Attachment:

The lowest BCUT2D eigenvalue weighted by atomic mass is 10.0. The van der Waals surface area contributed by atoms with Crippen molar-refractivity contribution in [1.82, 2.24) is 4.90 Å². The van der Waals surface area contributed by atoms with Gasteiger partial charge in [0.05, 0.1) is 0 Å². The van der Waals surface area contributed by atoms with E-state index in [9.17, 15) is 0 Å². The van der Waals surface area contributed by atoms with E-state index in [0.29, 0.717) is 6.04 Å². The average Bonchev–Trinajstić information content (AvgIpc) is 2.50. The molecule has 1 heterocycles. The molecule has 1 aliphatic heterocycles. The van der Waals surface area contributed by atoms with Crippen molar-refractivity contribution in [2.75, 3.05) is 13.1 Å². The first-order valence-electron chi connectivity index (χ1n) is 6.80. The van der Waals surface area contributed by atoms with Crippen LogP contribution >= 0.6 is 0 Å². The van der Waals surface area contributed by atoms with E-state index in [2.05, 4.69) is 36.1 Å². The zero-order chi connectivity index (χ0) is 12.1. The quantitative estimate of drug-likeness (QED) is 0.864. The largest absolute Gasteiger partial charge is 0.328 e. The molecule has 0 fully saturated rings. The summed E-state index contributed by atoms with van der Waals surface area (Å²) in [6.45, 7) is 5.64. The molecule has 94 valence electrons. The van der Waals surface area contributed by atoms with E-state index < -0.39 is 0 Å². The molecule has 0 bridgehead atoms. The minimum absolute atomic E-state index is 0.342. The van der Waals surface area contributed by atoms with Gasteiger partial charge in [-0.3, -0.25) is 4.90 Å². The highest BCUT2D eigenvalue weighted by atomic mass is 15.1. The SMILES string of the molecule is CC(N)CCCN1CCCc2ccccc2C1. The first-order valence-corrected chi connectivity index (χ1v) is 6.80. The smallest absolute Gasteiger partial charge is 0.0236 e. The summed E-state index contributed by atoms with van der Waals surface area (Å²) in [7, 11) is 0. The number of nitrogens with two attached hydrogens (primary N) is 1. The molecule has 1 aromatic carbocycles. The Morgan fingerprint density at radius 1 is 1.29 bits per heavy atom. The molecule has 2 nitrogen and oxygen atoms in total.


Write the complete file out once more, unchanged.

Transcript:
The lowest BCUT2D eigenvalue weighted by atomic mass is 10.0. The van der Waals surface area contributed by atoms with Crippen molar-refractivity contribution in [1.82, 2.24) is 4.90 Å². The van der Waals surface area contributed by atoms with Gasteiger partial charge in [0.05, 0.1) is 0 Å². The van der Waals surface area contributed by atoms with E-state index in [9.17, 15) is 0 Å². The van der Waals surface area contributed by atoms with E-state index in [0.29, 0.717) is 6.04 Å². The average Bonchev–Trinajstić information content (AvgIpc) is 2.50. The molecule has 1 heterocycles. The molecule has 1 aliphatic heterocycles. The van der Waals surface area contributed by atoms with Crippen molar-refractivity contribution in [2.75, 3.05) is 13.1 Å². The first-order valence-electron chi connectivity index (χ1n) is 6.80. The van der Waals surface area contributed by atoms with Crippen LogP contribution >= 0.6 is 0 Å². The van der Waals surface area contributed by atoms with E-state index in [2.05, 4.69) is 36.1 Å². The zero-order chi connectivity index (χ0) is 12.1. The quantitative estimate of drug-likeness (QED) is 0.864. The largest absolute Gasteiger partial charge is 0.328 e. The molecule has 0 fully saturated rings. The summed E-state index contributed by atoms with van der Waals surface area (Å²) in [6.45, 7) is 5.64. The molecule has 94 valence electrons. The van der Waals surface area contributed by atoms with E-state index < -0.39 is 0 Å². The molecule has 0 bridgehead atoms. The minimum absolute atomic E-state index is 0.342. The van der Waals surface area contributed by atoms with Gasteiger partial charge in [-0.3, -0.25) is 4.90 Å². The highest BCUT2D eigenvalue weighted by atomic mass is 15.1. The SMILES string of the molecule is CC(N)CCCN1CCCc2ccccc2C1. The first-order valence-corrected chi connectivity index (χ1v) is 6.80. The smallest absolute Gasteiger partial charge is 0.0236 e. The summed E-state index contributed by atoms with van der Waals surface area (Å²) in [7, 11) is 0. The number of nitrogens with two attached hydrogens (primary N) is 1. The molecule has 1 aromatic carbocycles. The Morgan fingerprint density at radius 1 is 1.29 bits per heavy atom. The molecule has 2 nitrogen and oxygen atoms in total.